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Faculty discuss incorporating 9/11 history into the classroom

IC Managing Editor

Published: Monday, September 12, 2011

Updated: Monday, September 12, 2011 03:09


Family members lay flowers and flags at the memorial during the tenth anniversary ceremonies at the

April Saul/Philadelphia Inquirer/MCT

Although Sept. 11 occurred a decade ago, the issue of where the attacks fit into the classrooms and history textbooks is still being debated.

"These events are, at the time, partial to be landmark crises," said Mark Denham, associate professor and chair of the Political Science Department. "We begin to say, ‘this will change our perspective forever."

Larry Connin, administration coordinator for the Honors College, teaches a readings conference course to freshman honors students; he said although Sept. 11 was irrelevant to the course, he had anticipated some talk about it in his discussion-based class.

"In my class today, I raised the issue of 9/11," Connin said in an email. "They seemed to be very distant from the issue, giving it very little thought. Or as one student put it, ‘That is all behind us now with the recent death of [Osama bin Laden].' In short, it was a non-issue with them... They know the anniversary is coming up, but they are focused on many other things, especially their classes."

Part of the issue is whether Sept. 11 is considered a current or historical event.

Bruce Way, lecturer of history and French, said most survey history classes that teach the late 20th Century and early 21st Century American history barely make it to the 1980's.

He said he thinks an event becomes historical as more information becomes available and issues can be viewed objectively.

"It may become history when it becomes appropriate to ask the tough questions," Way said. "[It becomes history] when we can have a discussion on white boards on different elements of the events. If you can begin to sit down, then we move away from immediate reactions into a historical setting."

Way said because information can be made available faster through advancements in technology, he believes events will become "historical" more rapidly.

"The horizon is shrinking," he said.

Way said Sept. 11 can be used as a tool for teaching concepts and vocabulary words such as terrorism and disaster to younger generations. In college, however, part of the issue becomes how the events can be interpreted or analyzed. Because history can be interpreted to form a bias, Way said students should pay attention to see if they are being taught objectively.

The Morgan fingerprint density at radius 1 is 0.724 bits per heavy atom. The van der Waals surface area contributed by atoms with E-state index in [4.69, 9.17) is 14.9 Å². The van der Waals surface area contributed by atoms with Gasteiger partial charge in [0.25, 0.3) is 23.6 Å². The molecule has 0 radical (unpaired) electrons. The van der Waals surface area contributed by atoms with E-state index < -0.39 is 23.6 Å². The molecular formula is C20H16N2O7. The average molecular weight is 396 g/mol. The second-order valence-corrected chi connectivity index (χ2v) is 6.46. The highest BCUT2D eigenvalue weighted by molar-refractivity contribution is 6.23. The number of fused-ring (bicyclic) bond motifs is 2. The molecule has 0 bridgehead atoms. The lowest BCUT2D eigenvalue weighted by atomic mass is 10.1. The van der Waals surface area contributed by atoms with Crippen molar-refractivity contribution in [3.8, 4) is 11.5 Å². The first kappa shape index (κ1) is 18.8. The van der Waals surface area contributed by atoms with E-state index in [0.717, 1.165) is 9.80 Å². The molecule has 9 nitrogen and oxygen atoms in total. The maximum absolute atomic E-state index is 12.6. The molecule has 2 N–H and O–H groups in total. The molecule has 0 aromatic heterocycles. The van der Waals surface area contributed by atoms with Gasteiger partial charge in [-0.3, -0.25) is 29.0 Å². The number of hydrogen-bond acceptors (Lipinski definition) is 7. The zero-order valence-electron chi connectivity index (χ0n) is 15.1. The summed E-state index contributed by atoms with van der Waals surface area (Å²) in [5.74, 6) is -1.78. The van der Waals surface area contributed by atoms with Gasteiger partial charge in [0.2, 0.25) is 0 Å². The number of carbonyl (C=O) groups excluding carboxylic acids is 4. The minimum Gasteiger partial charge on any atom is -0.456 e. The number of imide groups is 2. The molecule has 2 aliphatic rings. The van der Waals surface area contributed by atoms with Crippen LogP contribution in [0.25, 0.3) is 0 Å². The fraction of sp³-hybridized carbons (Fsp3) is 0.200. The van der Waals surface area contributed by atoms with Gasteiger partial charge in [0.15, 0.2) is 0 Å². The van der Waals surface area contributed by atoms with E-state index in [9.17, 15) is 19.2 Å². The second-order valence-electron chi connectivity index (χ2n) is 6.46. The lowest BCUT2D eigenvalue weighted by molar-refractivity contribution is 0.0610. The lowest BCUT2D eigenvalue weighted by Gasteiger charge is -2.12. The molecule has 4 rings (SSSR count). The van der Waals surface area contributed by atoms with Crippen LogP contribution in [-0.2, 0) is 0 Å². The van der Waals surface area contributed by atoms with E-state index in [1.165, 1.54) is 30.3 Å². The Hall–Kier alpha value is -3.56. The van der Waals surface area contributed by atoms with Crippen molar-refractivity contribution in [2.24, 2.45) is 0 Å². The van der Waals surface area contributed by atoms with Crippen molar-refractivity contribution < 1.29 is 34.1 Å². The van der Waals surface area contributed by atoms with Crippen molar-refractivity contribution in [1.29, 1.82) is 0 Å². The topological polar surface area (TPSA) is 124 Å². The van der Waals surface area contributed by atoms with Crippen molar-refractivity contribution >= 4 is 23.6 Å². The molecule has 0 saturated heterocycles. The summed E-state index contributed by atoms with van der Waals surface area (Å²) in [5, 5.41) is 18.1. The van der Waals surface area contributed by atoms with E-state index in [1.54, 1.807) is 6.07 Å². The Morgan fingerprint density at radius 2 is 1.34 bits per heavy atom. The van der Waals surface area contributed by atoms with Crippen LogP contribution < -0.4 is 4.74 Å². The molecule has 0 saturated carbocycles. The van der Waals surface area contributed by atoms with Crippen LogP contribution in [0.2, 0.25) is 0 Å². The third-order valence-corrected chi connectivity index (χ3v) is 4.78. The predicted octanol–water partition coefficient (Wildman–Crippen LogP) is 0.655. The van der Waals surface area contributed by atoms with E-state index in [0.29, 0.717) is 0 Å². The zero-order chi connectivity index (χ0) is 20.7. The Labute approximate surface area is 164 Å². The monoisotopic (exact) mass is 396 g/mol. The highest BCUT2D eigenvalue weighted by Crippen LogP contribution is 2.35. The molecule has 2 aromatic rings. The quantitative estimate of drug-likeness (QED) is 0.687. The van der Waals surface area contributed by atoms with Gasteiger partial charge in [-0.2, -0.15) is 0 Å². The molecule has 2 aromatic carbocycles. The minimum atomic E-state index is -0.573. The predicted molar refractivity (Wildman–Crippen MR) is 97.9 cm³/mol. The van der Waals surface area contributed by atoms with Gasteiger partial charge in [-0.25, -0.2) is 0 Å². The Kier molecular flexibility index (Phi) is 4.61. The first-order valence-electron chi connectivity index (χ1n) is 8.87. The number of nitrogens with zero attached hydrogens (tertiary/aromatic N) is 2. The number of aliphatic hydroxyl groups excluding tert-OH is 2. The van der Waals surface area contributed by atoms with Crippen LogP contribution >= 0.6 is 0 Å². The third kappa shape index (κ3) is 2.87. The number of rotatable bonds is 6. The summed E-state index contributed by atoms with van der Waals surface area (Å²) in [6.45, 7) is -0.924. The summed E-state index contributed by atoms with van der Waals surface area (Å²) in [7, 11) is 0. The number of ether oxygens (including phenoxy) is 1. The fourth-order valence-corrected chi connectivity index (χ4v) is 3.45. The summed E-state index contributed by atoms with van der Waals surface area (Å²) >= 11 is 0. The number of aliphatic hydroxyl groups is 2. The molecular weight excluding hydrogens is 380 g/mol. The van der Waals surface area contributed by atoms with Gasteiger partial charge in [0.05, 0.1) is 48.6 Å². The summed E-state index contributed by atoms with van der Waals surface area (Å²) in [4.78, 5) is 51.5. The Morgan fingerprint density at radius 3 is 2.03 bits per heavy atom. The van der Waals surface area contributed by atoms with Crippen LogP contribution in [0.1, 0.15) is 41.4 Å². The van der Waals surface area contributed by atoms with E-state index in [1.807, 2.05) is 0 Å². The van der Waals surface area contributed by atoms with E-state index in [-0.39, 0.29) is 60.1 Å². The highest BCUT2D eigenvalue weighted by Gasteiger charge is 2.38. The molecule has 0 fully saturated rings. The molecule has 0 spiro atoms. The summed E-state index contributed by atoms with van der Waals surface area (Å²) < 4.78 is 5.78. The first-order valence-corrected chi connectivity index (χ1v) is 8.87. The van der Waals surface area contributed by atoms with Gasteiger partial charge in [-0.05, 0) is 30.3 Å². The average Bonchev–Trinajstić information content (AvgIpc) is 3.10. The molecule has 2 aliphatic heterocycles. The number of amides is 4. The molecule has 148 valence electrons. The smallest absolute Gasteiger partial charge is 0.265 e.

"It's an example of, ‘is this something you get from Fox News or Lawrence O'Donnell?'" Way said. Gregory Miller, a part-time instructor of history, is teaching "America from 1865" this semester.

He said when he reaches his 9/11 unit, he plans to show a documentary about the events leading up to the attacks, specifically looking at the lack of actions done by the former President George W. Bush's Administration.

Denham said in political science, events such as Sept. 11 are used to help explain theories about terrorism and answer questions about emergency and policy responses.

Denham said one of the results of Sept. 11 was the government was made aware of the dangers of terrorist attacks.

He said in the past decade, the federal government spent $3.2 trillion regarding issues of securities. Although, most of that money was used to fund military involvement in Iraq and Afghanistan, Denham said over $6 billion went to changes in airport security.

Way said another concept learned from 9/11 is in times of tragedy, it becomes difficult to criticize leaders.

Miller said the day before 9/11, Bush's approval ratings were declining rapidly, but following the attacks, his ratings soared over 90 percent.

"In times of crisis, we create the heroes we need," Miller said.

Denham said the month after Sept. 11, he spoke as a political scientist in a discussion panel.

He said he received criticism from the UT community because he was asking critical questions about the events leading up to the 9/11 attack.

"We received criticism asking academic questions early as if it was only an emotional event," Denham said.

Although right now it remains unclear how the issue will be taught in 10 years, Miller said he believes Sept. 11 will be taught as "a tragic event as an accumulation of missteps and wishful ignorance."

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